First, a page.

The Girl With The Dragon Tattoo (2011)

Starring: Daniel Craig, Rooney Mara, Christopher Plummer, Stellan Skarsgård, Robin Wright, Joely Richardson, Yorick van Wageningen, Geraldine James, Goran Visnjic

Directed by: David Fincher

Rating: 1 2 3 4 and a half

Daniel Craig and Christopher Plummer in David Fincher's The Girl with the Dragon Tattoo

Normally I'm not a huge fan of American remakes of 'foreign' films. Reading subtitles isn't that hard, is it? But I'll make an exception for David Fincher's jaw-droppingly dark adaptation of Stieg Larsson's The Girl with the Dragon Tattoo. While the Swedish version was competent, this big-budget thriller is in an entirely different league. From the disturbing, dysmorphic, sensual bombardment of the opening credits, pulsing to Trent Reznor's aggressive remix of Led Zeppelin's 'Immigrant Song', the film grabs you by the jugular and doesn't let go.

Rooney Mara as Lisbeth Salander, The Girl with the Dragon Tattoo

Characters that seem unconvincing or unsympathetic on the page spring sharply into focus: Daniel Craig's truth-hungry, world-weary journalist provides the perfect foil to Rooney Mara's vulnerable, resourceful, iron-strong, brilliant, autistic, wiry bundle of contradictions, the eponymous Girl, Lisbeth Salander. While I never really got their relationship in the book or original film, here you can understand the forces that draw together these two disparate people: the laissez-faire, sexually relaxed older man, easy in his own skin, and the damaged young girl, who, riddled with piercings and tattoos, seems anything but, at odds with herself, the world and everyone she encounters, yet who connects immediately with his mission to 'catch a man who hurts women'.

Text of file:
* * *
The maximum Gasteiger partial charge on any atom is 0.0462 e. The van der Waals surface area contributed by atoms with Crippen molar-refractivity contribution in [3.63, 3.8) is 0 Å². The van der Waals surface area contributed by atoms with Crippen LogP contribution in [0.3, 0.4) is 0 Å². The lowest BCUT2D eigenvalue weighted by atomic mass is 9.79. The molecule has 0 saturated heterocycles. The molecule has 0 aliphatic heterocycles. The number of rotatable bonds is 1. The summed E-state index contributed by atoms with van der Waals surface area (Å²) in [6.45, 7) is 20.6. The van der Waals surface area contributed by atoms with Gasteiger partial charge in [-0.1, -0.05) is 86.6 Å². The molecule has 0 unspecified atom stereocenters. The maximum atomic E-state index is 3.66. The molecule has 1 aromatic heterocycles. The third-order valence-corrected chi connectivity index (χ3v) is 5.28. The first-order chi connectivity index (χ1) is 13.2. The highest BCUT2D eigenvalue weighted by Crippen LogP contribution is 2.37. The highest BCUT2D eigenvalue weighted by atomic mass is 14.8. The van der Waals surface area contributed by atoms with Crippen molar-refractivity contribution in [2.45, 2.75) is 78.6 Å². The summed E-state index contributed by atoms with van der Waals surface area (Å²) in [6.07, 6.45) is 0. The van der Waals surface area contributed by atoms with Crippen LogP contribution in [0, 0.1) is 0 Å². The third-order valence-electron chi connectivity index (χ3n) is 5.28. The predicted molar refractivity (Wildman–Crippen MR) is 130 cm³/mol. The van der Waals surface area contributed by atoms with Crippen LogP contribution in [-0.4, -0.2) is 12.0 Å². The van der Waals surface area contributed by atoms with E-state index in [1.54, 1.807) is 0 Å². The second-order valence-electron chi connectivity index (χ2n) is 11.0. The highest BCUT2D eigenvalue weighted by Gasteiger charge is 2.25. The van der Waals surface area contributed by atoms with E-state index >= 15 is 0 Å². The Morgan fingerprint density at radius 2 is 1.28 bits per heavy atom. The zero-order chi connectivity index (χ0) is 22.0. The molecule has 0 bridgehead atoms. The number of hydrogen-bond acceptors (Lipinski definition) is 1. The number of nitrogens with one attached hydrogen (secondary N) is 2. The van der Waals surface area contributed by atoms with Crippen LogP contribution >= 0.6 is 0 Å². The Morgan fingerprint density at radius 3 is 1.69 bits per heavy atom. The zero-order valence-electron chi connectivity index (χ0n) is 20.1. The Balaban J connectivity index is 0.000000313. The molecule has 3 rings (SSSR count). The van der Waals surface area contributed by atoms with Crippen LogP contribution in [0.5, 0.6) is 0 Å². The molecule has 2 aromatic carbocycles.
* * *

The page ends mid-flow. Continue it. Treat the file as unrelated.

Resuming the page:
Scenes of truly nasty violence are strung though a complex, twisted, enthralling plot alongside moments of jet black humour, all set against a gloriously chilling background of Swedish ice and snow, a landscape redolent of isolation, repression, its people fuelled by black coffee, cigarettes and the occasional sandwich.

And then there's the fine supporting cast, a pacey script that cuts through the verbal clutter of the book to expose the rawly beating heart of the story and a fantastic, pitch-perfect soundtrack from Reznor and Atticus Ross that merges sinister electro beats with haunting, every day noises to devastating effect (the scene in which Lisbeth is first molested by her guardian, to the accompaniment of a whining floor cleaner, is deeply disturbing).

So forget any prejudices you may have about Hollywood remakes: this is a movie you can't miss. Bring on the rest of the trilogy...

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